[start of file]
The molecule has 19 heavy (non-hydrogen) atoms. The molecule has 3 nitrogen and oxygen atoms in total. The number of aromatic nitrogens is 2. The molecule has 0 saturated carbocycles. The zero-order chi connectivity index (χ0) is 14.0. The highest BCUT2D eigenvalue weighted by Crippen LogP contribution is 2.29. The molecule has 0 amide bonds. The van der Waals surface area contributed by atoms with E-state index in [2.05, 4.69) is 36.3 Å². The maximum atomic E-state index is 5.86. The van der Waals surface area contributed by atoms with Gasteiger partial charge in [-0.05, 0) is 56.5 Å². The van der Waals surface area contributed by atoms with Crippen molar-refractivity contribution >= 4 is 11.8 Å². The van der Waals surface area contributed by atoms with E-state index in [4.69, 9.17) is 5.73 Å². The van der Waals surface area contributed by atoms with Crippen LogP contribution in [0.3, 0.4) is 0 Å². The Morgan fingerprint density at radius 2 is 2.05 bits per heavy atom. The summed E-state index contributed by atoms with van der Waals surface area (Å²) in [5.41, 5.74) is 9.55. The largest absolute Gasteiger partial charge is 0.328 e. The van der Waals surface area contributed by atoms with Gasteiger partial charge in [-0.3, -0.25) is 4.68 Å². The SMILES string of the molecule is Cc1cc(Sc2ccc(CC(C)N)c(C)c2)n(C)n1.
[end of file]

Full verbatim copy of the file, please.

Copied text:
The molecule has 19 heavy (non-hydrogen) atoms. The molecule has 3 nitrogen and oxygen atoms in total. The number of aromatic nitrogens is 2. The molecule has 0 saturated carbocycles. The zero-order chi connectivity index (χ0) is 14.0. The highest BCUT2D eigenvalue weighted by Crippen LogP contribution is 2.29. The molecule has 0 amide bonds. The van der Waals surface area contributed by atoms with E-state index in [2.05, 4.69) is 36.3 Å². The maximum atomic E-state index is 5.86. The van der Waals surface area contributed by atoms with Gasteiger partial charge in [-0.05, 0) is 56.5 Å². The van der Waals surface area contributed by atoms with Crippen molar-refractivity contribution >= 4 is 11.8 Å². The van der Waals surface area contributed by atoms with E-state index in [4.69, 9.17) is 5.73 Å². The van der Waals surface area contributed by atoms with Crippen LogP contribution in [0.3, 0.4) is 0 Å². The Morgan fingerprint density at radius 2 is 2.05 bits per heavy atom. The summed E-state index contributed by atoms with van der Waals surface area (Å²) in [5.41, 5.74) is 9.55. The largest absolute Gasteiger partial charge is 0.328 e. The van der Waals surface area contributed by atoms with Gasteiger partial charge in [-0.3, -0.25) is 4.68 Å². The SMILES string of the molecule is Cc1cc(Sc2ccc(CC(C)N)c(C)c2)n(C)n1.